Beware attacks from possible no-spam list leak

Evidence has surfaced that an old copy of the “do not contact” (DNC) list administered by the Direct Marketing Association of South Africa (DMASA) has leaked and is in the hands of cyber-criminals.

The DNC list is a mechanism that was intended to let people opt-out of receiving any direct marketing material from DMASA members.

Prior to the first reports of the list leaking, the DMASA hosted a sign-up form on its website that requested information such as a user’s name, South African ID number, telephone numbers, and e-mail address.

Based on reports from within the industry, the list generated from these sign-ups had around 39,000 registrations and was passed around in a password protected file for marketers to check against their own databases.

When reports of the leak first surfaced (March-April 2011), the DMASA confirmed that the DNC list was around 39,000 strong, but held firm that there was no evidence that the list had leaked.

Asked about the leak, COO of the DMASA, Alastair Tempest explained that they took action immediately even though they found no “conclusive proof” that the list had leaked.

“We did, however, brief our lawyers to take immediate action to protect our IP had the leak been proved,” Tempest said.

Tempest added that marketers now submit their databases to a secure online system that removes anyone that has indicated they do not want to be contacted.

Members no longer receive the DNC database with which to manually “clean” their own lists.

Alastair Tempest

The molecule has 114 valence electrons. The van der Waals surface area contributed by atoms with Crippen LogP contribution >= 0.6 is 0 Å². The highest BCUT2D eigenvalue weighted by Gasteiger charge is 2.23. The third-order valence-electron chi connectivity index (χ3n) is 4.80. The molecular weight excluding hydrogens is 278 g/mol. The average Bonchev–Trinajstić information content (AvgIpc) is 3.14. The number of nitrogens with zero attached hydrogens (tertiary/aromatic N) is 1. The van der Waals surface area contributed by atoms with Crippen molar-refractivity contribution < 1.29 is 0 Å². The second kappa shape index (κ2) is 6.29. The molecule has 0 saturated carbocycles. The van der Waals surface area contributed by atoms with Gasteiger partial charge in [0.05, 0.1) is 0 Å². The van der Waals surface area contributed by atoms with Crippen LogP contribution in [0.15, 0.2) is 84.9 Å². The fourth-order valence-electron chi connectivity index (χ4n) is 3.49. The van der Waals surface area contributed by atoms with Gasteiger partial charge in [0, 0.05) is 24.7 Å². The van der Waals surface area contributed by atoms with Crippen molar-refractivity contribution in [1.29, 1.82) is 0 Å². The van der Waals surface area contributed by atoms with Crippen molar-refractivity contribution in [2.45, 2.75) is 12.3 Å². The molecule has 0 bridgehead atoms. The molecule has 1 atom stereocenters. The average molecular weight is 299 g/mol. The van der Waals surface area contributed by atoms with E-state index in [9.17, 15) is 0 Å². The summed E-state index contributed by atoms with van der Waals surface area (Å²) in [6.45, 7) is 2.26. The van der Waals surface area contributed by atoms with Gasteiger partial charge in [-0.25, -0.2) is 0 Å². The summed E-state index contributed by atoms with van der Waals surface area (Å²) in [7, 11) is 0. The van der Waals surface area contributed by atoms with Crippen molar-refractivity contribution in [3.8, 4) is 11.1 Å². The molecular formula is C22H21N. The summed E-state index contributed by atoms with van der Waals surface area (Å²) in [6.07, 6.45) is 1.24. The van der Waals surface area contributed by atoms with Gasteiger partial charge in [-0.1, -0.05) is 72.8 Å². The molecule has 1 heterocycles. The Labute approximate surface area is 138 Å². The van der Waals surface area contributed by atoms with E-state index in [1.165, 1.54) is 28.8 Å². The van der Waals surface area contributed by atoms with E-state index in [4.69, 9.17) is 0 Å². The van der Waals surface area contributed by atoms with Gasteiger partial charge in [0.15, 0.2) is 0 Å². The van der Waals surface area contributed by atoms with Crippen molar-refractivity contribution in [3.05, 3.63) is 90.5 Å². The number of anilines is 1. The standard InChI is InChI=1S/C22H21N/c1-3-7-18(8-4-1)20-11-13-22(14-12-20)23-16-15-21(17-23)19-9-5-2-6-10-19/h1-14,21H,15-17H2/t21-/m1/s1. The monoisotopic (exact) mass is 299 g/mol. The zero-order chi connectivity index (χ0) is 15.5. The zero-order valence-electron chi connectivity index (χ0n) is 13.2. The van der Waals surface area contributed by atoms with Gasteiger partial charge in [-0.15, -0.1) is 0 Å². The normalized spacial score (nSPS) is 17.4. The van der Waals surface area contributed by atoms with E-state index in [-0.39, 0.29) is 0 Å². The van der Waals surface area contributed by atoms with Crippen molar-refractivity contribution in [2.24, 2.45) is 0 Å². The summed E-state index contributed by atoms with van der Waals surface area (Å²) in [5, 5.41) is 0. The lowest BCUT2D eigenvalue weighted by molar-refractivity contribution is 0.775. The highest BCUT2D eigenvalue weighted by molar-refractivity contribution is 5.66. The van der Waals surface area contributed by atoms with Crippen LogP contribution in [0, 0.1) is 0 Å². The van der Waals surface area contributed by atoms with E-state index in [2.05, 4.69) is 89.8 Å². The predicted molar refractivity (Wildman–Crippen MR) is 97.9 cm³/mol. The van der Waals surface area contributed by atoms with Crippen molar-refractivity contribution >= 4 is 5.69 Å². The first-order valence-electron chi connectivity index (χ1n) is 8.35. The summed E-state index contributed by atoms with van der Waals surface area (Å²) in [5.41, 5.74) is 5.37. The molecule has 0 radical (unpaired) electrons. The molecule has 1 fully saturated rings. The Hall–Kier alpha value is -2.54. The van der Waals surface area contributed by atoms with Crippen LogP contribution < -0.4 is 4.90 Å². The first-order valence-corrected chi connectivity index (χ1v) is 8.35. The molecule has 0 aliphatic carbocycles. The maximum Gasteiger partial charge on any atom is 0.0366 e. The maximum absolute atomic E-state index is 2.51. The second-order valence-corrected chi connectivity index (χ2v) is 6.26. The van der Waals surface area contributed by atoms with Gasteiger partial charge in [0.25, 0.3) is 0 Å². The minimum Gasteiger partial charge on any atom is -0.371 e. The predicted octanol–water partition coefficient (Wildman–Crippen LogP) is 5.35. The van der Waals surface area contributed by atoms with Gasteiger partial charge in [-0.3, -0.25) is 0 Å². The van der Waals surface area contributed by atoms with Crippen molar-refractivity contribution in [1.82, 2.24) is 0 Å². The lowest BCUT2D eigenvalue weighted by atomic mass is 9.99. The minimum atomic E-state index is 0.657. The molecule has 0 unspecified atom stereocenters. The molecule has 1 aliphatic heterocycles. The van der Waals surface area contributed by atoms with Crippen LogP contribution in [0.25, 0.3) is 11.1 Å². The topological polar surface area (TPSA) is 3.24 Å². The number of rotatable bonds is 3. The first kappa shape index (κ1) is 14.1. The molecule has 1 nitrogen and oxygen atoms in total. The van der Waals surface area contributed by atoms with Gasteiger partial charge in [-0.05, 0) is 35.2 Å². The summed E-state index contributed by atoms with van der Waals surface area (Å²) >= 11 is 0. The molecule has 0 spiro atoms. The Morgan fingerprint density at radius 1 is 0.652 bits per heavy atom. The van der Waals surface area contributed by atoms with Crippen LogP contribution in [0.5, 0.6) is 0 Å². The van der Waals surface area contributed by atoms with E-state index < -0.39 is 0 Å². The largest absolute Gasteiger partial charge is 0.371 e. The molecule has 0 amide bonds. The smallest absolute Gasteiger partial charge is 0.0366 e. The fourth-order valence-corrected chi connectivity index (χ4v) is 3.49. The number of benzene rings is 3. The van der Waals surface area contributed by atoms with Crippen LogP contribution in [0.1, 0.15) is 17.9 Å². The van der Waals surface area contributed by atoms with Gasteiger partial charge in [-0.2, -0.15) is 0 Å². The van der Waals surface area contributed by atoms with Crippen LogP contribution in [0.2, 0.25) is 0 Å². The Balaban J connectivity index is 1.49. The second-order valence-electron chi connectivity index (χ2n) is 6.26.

Alastair Tempest

Phishing attack after DNC registration

The experience of one tech-savvy (and spam-averse) South African suggests that the DMASA’s previous list has not only leaked, but is in the possession of fraudsters trying to illegally gain access to South African bank accounts.

Jan Gutter used a specially created address on his domain to register on the DMASA’s previous DNC system in 2011, and at the start of October 2012 received an e-mail on that address containing a phishing attack.

The e-mail purported to be from a bank and contained the following text:

Dear Customer,

A debit order for life insurance from Liberty Life was placed on your account this morning and we have been instructed to deduct R1870 from your account today

If you don’t want to authorized this debit order, please click here to Login [link removed] and follow subsequent steps.

Regards,
Security Department

Gutter reported the issue to the DMASA, but said that one of their counter-arguments was that the address he used had a three letter username.

According to Gutter, he doesn’t receive spam on any other three letter e-mail addresses.

Further requests for comment on the issue yielded only silence from the DMASA.

Assume the worst

It is recommended that users that registered with the DMASA’s DNC list before they switched to the new system be on the lookout for malware and phishing attacks.

It’s worth noting that since reports of the leak, the DMASA has switched to a system where marketers submit their lists for cleaning rather than giving marketers the DNC database.

A competing opt-out service run by TrustFabric has used a similar method of pruning direct marketing lists since its inception.

Earlier this year (April 2012), a TrustFabric spokesperson said that the Consumer Protection Act gives South Africans the right to block direct marketing by adding their contact details to an opt-out list.

“An official National Opt-out list is yet to be appointed,” TrustFabric said.

It is understood that nothing much has changed in the last six months, with one industry insider commenting that the interim leadership at the National Consumer Commission is unlikely to make any decisions on the matter.

Direct Marketing Association hits back

Spam opt-out lists: TrustFabric versus DMASA

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Beware attacks from possible no-spam list leak